Again With the Battlestar Galactica Thing…

 

Having survived a near-death experience, what a thrill it was to find that I have been spared just in time to see the latest retread of Battlestar Galactica!!

 

Yes, I’d heard rumblings that this was a thing, but I had hope that a merciful God would spare us this abomination.

 

No such luck.

 

 

 

Creator Sam Esmail says that it will tell new stories in the same setting as the 2004 show, which he described as “perfection.”

 

Yeah, perfectly awful.  I’m assuming that he’s all-in on “West Wing in space” and that the “updating” will include gratuitous references to a Bad Orange Man who does Bad Things, because that’s all the left is peddling.

 

Still, if it has new characters, that would be an improvement.  I’m fine with spin-offs, in fact I’d like to see more of them.  What I hate to see is the same thing being done again and again, with each version more “woke” than the last.

 

As I said before, I have zero problem with a “Lt. Kara Thrace.” What I objected to was using that character as a vehicle to obliterate the real Starbuck.  There was plenty of room for a new female fighter pilot and in the original show, Lt. Sheba (Anne Lockhart) filled that role.  But since the first rule of dealing with SJWs is not to point out the obvious, I got a nice little hatestorm.

 

 

Rebootio Ad Absurdum

 

You know, when I put together that screed about reboots, even I couldn’t imagine a comprehensive list that included Saved by the Bell and Punky Brewster.

 

I guess I shouldn’t be surprised though.  The venerable Star Trek franchise has gone from prime time TV to pay-per-view.  There’s a new Terminator movie out there, though by the time I post this it may have already bombed.

 

There’s going to be another Ghostbusters movie in 2020, and Madonna is on tour again.

 

Holy 1980s!  What’s next, a Magnum P.I. remake?  Wait, don’t tell me… oh no.

 

Huh, they changed Higgins into a female. Well, of course they did.

 

Memo to people who think they are creative:  When you use the same move over and over again, it ain’t creativity, “subverting expectations” or anything fancy, it’s formulaic.

 

 

 

Gen X Has Much to Answer For

 

It’s one thing to have nostalgia for the Good Old Days, but it’s another to painfully relive an ersatz version of them.

 

Even the allegedly new stories look a lot like the old ones.  Star Wars may be dead to me, but are they really going introduce a fourth Death Star in Episode XXIX? Or a whole squadron of them??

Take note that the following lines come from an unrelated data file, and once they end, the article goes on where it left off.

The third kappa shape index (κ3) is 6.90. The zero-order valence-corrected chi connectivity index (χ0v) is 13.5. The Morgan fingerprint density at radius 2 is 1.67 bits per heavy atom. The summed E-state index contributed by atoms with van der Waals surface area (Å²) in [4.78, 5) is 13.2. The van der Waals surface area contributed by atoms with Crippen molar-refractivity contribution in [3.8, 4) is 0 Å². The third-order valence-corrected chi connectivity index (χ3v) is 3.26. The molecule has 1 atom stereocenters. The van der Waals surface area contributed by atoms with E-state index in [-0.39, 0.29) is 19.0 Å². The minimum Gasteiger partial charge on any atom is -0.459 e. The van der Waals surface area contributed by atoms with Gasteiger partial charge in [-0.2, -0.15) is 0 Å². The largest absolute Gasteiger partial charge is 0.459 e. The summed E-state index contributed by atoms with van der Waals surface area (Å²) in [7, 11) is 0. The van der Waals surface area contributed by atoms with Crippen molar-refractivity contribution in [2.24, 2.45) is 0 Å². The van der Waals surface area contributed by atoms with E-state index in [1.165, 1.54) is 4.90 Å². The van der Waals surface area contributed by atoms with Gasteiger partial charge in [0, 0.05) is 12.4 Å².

I accept that my generation has much to answer for, from Google’s tyrannical dominance to an endless stream of recycled pop culture garbage.  Our crimes are many.  I’m not sure why my generation has lost the ability to generate original content. 

 

Could it be a function of gatekeepers shutting it down?

 

Are people too intimidated by social justice warriors to show the reckless disregard for opinion that once created classic and incisive works of art?

 

Not that long ago, comedy was expected to be rude and obnoxious.  If you didn’t like it, you didn’t watch it.  How hard is that?

 

Yet social media and cancel culture have created an environment where pasteurized garbage is the only thing that gets greenlit.   

 

I’m not a betting man, but I’m pretty confident that the politics of the latest BSG incarnation are going to punch exclusively left, because that is what the 2004 reboot did and all the Important People (who ironically didn’t add up to a lot of actual viewers) want to see.

 

 

Expand the Setting, Don’t Erase It

 

The key problem is that too many modern writers aren’t willing to strike out and make unique and interesting characters on their own, because that entails creative risk.  What if the character doesn’t work?  What if no one likes it?

(shameless plug)

 

The safer thing to do is simply re-purpose an existing character and then call everyone who doesn’t like it names.  Sure, it’s basically warmed-over garbage, but the writer’s ego is in better shape.

 

The thing is, new characters in a familiar setting have tremendous potential and always have.  It’s only recently that we began this bizarre process of retro-fitting familiar narratives with wild and wacky substitute protagonists.

 

If the new BSG manages that, it will at least have the virtue of being an honest attempt at creativity, and even though I may despise each and every character, plot and element of the story, I will at least respect the author for doing something creative for a change.

 

 

 

A.H. Lloyd

A.H. Lloyd

Obscure author and curmudgeon. Read my other ravings at www.ahlloyd.com and buy my brilliant books.

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